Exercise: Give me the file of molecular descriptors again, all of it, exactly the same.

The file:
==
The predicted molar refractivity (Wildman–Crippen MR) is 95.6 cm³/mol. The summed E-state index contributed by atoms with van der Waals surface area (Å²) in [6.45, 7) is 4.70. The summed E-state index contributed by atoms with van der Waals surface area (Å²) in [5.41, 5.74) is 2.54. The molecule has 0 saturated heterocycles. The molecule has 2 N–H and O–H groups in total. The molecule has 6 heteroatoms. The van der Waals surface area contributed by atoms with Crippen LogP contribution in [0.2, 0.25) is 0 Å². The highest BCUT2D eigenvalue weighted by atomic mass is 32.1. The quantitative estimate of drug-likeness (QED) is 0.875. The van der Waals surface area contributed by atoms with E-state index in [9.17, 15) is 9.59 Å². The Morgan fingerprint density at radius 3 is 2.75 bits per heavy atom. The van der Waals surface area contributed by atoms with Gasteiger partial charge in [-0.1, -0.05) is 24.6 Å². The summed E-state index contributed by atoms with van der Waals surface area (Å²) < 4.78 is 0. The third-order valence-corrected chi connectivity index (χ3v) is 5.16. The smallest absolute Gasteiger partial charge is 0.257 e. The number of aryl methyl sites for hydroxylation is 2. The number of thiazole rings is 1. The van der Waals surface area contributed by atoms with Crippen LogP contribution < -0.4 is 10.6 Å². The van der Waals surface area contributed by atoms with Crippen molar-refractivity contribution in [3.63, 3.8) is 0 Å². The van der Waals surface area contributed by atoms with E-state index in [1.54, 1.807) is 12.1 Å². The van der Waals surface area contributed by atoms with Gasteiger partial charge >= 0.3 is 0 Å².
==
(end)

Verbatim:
The predicted molar refractivity (Wildman–Crippen MR) is 95.6 cm³/mol. The summed E-state index contributed by atoms with van der Waals surface area (Å²) in [6.45, 7) is 4.70. The summed E-state index contributed by atoms with van der Waals surface area (Å²) in [5.41, 5.74) is 2.54. The molecule has 0 saturated heterocycles. The molecule has 2 N–H and O–H groups in total. The molecule has 6 heteroatoms. The van der Waals surface area contributed by atoms with Crippen LogP contribution in [0.2, 0.25) is 0 Å². The highest BCUT2D eigenvalue weighted by atomic mass is 32.1. The quantitative estimate of drug-likeness (QED) is 0.875. The van der Waals surface area contributed by atoms with E-state index in [9.17, 15) is 9.59 Å². The Morgan fingerprint density at radius 3 is 2.75 bits per heavy atom. The van der Waals surface area contributed by atoms with Gasteiger partial charge in [-0.1, -0.05) is 24.6 Å². The summed E-state index contributed by atoms with van der Waals surface area (Å²) < 4.78 is 0. The third-order valence-corrected chi connectivity index (χ3v) is 5.16. The smallest absolute Gasteiger partial charge is 0.257 e. The number of aryl methyl sites for hydroxylation is 2. The number of thiazole rings is 1. The van der Waals surface area contributed by atoms with Crippen LogP contribution < -0.4 is 10.6 Å². The van der Waals surface area contributed by atoms with Crippen molar-refractivity contribution in [3.63, 3.8) is 0 Å². The van der Waals surface area contributed by atoms with E-state index in [1.54, 1.807) is 12.1 Å². The van der Waals surface area contributed by atoms with Gasteiger partial charge >= 0.3 is 0 Å².